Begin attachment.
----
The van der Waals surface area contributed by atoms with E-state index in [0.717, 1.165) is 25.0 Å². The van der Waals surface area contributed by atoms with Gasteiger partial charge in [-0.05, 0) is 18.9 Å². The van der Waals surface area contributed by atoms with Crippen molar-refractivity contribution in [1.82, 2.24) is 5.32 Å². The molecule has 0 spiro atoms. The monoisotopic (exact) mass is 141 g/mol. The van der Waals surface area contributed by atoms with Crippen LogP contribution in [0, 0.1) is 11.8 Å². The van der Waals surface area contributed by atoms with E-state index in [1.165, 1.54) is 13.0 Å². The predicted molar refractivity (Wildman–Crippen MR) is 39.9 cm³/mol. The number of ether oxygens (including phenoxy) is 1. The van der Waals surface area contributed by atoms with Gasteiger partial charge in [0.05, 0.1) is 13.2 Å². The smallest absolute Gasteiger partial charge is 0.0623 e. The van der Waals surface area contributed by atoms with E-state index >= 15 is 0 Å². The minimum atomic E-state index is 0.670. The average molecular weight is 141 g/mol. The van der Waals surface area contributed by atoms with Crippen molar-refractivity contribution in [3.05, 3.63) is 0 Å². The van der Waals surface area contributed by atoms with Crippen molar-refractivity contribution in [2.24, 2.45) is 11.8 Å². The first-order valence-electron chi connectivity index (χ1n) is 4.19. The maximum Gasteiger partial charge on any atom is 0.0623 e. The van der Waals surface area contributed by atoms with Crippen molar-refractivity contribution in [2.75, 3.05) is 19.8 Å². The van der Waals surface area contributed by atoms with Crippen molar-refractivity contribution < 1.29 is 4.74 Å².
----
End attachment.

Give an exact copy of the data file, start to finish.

The van der Waals surface area contributed by atoms with E-state index in [0.717, 1.165) is 25.0 Å². The van der Waals surface area contributed by atoms with Gasteiger partial charge in [-0.05, 0) is 18.9 Å². The van der Waals surface area contributed by atoms with Crippen molar-refractivity contribution in [1.82, 2.24) is 5.32 Å². The molecule has 0 spiro atoms. The monoisotopic (exact) mass is 141 g/mol. The van der Waals surface area contributed by atoms with Crippen LogP contribution in [0, 0.1) is 11.8 Å². The van der Waals surface area contributed by atoms with E-state index in [1.165, 1.54) is 13.0 Å². The predicted molar refractivity (Wildman–Crippen MR) is 39.9 cm³/mol. The number of ether oxygens (including phenoxy) is 1. The van der Waals surface area contributed by atoms with Gasteiger partial charge in [0.05, 0.1) is 13.2 Å². The smallest absolute Gasteiger partial charge is 0.0623 e. The van der Waals surface area contributed by atoms with E-state index >= 15 is 0 Å². The minimum atomic E-state index is 0.670. The average molecular weight is 141 g/mol. The van der Waals surface area contributed by atoms with Crippen molar-refractivity contribution in [3.05, 3.63) is 0 Å². The van der Waals surface area contributed by atoms with Crippen molar-refractivity contribution in [2.24, 2.45) is 11.8 Å². The first-order valence-electron chi connectivity index (χ1n) is 4.19. The maximum Gasteiger partial charge on any atom is 0.0623 e. The van der Waals surface area contributed by atoms with Crippen molar-refractivity contribution in [2.75, 3.05) is 19.8 Å². The van der Waals surface area contributed by atoms with Crippen molar-refractivity contribution < 1.29 is 4.74 Å².